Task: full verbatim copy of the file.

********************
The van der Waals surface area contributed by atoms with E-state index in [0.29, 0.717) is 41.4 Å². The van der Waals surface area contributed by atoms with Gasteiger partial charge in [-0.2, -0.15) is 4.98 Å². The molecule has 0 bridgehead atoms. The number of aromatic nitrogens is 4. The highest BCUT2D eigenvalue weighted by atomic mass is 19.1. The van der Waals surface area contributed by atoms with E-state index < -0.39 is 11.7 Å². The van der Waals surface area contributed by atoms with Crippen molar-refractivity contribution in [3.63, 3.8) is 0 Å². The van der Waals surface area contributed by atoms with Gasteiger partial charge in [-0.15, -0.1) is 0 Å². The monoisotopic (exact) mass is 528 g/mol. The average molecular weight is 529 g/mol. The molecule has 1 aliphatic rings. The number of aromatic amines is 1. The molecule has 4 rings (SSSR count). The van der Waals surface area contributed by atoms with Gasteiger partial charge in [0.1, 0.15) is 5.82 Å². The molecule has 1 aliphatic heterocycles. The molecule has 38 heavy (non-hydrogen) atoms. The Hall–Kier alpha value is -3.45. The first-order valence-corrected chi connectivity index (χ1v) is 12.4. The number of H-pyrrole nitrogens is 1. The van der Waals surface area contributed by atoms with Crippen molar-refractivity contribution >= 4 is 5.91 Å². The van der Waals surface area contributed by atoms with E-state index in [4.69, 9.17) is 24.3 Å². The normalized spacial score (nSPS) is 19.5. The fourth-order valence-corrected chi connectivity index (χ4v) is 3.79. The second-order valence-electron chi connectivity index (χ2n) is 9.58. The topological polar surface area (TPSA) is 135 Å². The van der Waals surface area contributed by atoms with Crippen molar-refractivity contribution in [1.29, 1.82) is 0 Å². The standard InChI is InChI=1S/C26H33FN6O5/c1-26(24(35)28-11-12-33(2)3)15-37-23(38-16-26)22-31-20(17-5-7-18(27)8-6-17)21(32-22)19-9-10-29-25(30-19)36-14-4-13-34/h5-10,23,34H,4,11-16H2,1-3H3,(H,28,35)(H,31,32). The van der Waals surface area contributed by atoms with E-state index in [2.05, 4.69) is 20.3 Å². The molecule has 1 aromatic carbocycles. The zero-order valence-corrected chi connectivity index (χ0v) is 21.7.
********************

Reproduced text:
The van der Waals surface area contributed by atoms with E-state index in [0.29, 0.717) is 41.4 Å². The van der Waals surface area contributed by atoms with Gasteiger partial charge in [-0.2, -0.15) is 4.98 Å². The molecule has 0 bridgehead atoms. The number of aromatic nitrogens is 4. The highest BCUT2D eigenvalue weighted by atomic mass is 19.1. The van der Waals surface area contributed by atoms with E-state index < -0.39 is 11.7 Å². The van der Waals surface area contributed by atoms with Crippen molar-refractivity contribution in [3.63, 3.8) is 0 Å². The van der Waals surface area contributed by atoms with Gasteiger partial charge in [-0.15, -0.1) is 0 Å². The monoisotopic (exact) mass is 528 g/mol. The average molecular weight is 529 g/mol. The molecule has 1 aliphatic rings. The number of aromatic amines is 1. The molecule has 4 rings (SSSR count). The van der Waals surface area contributed by atoms with Gasteiger partial charge in [0.1, 0.15) is 5.82 Å². The molecule has 1 aliphatic heterocycles. The molecule has 38 heavy (non-hydrogen) atoms. The Hall–Kier alpha value is -3.45. The first-order valence-corrected chi connectivity index (χ1v) is 12.4. The number of H-pyrrole nitrogens is 1. The van der Waals surface area contributed by atoms with Crippen molar-refractivity contribution >= 4 is 5.91 Å². The van der Waals surface area contributed by atoms with E-state index in [4.69, 9.17) is 24.3 Å². The normalized spacial score (nSPS) is 19.5. The fourth-order valence-corrected chi connectivity index (χ4v) is 3.79. The second-order valence-electron chi connectivity index (χ2n) is 9.58. The topological polar surface area (TPSA) is 135 Å². The van der Waals surface area contributed by atoms with Crippen molar-refractivity contribution in [1.29, 1.82) is 0 Å². The standard InChI is InChI=1S/C26H33FN6O5/c1-26(24(35)28-11-12-33(2)3)15-37-23(38-16-26)22-31-20(17-5-7-18(27)8-6-17)21(32-22)19-9-10-29-25(30-19)36-14-4-13-34/h5-10,23,34H,4,11-16H2,1-3H3,(H,28,35)(H,31,32). The van der Waals surface area contributed by atoms with E-state index in [2.05, 4.69) is 20.3 Å². The molecule has 1 aromatic carbocycles. The zero-order valence-corrected chi connectivity index (χ0v) is 21.7.